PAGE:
Use this URL to cite or link to this record in EThOS:
Title: Enhancing performance of electricity networks through application of demand side response and storage technologies
Author: Stanojevic, Vladimir
ISNI:       0000 0004 2732 497X
Awarding Body: Imperial College London
Current Institution: Imperial College London
Date of Award: 2012
Availability of Full Text:
Access from EThOS:
Access from Institution:
It is broadly trusted that effective scheduling of flexible demand and energy storage operation will offer opportunities for reduced investment in transmission and distribution assets together with the associated lower environmental footprint and avoidance of long delays in connecting renewable generation. Expected demand migration from transport and heat sectors in few next decades is going to give additional stress to the electricity networks as this load is characterized with relatively low diversity factors restricting the amount of demand growth that can be accommodated into existing networks. The potential benefits of using Demand Side Response (DSR) and Storage technologies for network applications have not been fully explored due to a lack of rigorous methodology for quantification of the effects of these technologies on network operation and development. In this context, this work focuses on the investigation of the potential benefits of utilization of DSR, Storage and Electric Vehicles (EV) as potential means for network congestion management and for maximizing the system capability to employ renewable energy sources. To this purpose, novel methodologies are developed based on a multi-period Optimal Power Flow (OPF), where DSR, Storage and EV are modelled as a part of the optimisation constraints. The proposed optimisation methodologies and techniques are applied to estimate a magnitude of order of potential value of DSR, Storage and EV for alternative development of the electricity systems. Without loss of generality, DSR principle explained is based on a batch of wet appliances (composed by dishwashers, washing machines, and tumble dryers). The benefits are evaluated by comparing scenarios without and with these enabling technologies. The expected outcome of the research is to identify trends and characteristic conditions in which the enabling technologies are likely to have a high value, and also to determine the key driving factors for the value of these technologies in the context of releasing latent network capacity.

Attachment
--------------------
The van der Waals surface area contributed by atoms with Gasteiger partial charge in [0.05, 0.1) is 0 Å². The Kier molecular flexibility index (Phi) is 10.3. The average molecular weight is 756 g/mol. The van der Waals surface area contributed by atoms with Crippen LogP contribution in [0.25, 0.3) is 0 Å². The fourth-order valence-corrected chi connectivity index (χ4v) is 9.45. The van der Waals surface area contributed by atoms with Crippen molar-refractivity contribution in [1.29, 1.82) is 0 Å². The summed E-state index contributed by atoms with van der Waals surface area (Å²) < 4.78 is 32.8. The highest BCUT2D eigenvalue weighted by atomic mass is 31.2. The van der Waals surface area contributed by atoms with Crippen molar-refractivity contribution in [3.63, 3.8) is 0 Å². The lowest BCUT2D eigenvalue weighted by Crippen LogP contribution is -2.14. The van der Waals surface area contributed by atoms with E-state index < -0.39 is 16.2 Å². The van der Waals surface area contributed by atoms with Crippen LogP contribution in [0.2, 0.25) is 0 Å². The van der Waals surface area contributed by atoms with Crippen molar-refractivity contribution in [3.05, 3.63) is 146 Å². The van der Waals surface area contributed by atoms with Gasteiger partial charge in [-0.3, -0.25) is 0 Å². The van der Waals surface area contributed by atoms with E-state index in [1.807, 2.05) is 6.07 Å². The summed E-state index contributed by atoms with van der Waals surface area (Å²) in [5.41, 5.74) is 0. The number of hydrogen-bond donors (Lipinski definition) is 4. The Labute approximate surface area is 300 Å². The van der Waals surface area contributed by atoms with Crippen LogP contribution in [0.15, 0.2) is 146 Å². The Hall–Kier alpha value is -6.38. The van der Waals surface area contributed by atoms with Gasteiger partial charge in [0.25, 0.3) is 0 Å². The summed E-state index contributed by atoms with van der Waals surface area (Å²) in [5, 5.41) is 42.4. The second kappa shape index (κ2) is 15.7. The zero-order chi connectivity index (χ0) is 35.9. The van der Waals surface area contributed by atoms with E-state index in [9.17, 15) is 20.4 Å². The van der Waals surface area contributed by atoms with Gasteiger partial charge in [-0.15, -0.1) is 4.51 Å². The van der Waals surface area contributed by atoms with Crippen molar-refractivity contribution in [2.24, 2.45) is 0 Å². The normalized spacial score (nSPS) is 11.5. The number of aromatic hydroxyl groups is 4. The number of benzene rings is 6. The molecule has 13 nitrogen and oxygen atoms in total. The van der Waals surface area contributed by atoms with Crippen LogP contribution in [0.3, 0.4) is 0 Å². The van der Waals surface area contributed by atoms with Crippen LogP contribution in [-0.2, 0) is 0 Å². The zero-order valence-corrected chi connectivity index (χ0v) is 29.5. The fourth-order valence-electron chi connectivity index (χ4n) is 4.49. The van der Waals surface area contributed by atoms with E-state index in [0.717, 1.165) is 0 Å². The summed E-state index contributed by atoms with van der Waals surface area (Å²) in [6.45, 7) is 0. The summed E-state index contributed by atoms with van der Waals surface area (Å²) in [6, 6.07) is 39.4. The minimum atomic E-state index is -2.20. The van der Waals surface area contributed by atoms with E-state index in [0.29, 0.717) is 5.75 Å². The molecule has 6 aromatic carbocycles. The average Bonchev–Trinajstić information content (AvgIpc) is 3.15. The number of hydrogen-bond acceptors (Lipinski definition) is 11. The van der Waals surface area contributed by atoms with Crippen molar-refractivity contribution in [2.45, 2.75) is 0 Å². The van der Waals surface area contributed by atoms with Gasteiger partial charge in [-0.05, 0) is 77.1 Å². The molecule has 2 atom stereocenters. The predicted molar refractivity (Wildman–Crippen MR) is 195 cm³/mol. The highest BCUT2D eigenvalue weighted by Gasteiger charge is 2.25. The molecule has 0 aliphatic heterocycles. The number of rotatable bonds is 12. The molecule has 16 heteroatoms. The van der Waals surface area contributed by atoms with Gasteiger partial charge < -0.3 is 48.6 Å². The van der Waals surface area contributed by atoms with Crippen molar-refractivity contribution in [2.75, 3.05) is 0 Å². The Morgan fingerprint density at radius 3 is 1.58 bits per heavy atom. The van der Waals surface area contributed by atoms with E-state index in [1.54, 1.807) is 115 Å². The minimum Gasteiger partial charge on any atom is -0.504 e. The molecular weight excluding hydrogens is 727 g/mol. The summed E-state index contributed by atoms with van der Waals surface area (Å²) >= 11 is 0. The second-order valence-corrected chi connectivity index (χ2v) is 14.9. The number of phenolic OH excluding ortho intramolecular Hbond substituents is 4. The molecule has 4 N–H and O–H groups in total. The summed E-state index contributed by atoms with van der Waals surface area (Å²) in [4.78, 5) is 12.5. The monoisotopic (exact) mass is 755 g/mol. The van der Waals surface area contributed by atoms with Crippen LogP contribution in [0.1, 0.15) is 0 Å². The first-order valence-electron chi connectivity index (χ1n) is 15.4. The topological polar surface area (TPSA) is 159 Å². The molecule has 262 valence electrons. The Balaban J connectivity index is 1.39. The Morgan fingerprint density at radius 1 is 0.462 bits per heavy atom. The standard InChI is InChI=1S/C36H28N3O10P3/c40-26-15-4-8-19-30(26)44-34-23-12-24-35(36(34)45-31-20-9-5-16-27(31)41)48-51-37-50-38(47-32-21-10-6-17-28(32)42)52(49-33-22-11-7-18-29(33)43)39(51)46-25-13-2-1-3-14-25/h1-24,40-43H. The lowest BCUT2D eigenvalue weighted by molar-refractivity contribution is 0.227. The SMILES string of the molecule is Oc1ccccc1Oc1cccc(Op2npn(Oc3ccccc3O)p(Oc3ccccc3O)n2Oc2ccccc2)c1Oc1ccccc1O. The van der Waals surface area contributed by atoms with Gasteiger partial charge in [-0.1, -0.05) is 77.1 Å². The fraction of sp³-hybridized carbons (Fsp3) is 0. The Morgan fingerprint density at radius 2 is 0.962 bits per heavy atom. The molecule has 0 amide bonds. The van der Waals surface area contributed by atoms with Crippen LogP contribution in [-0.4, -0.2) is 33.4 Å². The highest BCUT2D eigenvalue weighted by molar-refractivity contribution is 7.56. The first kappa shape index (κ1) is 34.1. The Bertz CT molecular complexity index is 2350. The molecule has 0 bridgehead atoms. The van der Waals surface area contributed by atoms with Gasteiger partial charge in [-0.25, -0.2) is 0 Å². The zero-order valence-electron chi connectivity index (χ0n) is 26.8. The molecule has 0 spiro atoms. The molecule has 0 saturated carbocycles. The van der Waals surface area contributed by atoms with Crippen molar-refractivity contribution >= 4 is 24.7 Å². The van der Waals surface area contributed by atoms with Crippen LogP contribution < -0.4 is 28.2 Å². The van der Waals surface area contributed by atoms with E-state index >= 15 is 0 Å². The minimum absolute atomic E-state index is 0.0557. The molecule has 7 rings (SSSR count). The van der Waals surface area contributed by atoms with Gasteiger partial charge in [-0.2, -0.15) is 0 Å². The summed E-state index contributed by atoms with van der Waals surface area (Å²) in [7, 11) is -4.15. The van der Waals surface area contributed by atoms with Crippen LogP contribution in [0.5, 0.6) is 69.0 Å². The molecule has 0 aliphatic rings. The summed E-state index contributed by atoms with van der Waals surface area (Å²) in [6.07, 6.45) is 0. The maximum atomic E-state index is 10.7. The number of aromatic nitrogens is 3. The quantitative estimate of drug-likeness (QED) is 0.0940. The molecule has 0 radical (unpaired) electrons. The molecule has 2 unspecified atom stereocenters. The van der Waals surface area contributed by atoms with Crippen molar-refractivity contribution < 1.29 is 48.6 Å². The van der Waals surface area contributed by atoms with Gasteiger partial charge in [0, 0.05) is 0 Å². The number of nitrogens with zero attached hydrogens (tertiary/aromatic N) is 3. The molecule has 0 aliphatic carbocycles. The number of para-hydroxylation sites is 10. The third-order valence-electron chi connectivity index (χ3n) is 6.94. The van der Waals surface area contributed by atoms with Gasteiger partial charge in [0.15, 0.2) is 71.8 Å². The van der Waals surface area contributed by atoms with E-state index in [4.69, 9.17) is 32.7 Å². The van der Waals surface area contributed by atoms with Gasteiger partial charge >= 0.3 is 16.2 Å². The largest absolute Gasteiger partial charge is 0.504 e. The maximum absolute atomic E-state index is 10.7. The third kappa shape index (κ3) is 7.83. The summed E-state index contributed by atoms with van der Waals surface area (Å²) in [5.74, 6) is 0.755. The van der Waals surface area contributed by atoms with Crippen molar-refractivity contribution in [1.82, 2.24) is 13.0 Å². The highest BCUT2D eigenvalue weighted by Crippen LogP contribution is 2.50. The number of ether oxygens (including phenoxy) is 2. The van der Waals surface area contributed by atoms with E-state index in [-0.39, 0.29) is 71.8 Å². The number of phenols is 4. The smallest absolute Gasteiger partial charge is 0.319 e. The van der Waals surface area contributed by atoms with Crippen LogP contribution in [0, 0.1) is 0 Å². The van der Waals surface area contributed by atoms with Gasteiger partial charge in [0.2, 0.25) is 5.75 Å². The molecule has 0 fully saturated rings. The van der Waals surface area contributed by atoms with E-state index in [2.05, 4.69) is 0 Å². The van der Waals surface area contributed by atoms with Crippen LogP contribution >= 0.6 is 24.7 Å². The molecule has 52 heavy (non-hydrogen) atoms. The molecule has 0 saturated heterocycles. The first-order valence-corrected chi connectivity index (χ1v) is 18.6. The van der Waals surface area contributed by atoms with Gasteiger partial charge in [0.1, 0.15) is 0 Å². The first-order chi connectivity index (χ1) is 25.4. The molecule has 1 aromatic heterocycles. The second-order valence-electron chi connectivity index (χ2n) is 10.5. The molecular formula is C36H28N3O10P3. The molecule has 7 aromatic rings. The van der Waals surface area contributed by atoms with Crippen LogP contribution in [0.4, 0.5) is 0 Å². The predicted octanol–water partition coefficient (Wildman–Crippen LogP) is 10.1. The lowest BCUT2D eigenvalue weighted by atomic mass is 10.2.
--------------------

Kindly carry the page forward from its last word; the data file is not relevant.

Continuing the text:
Supervisor: Strbac, Goran Sponsor: Not available
Qualification Name: Thesis (Ph.D.) Qualification Level: Doctoral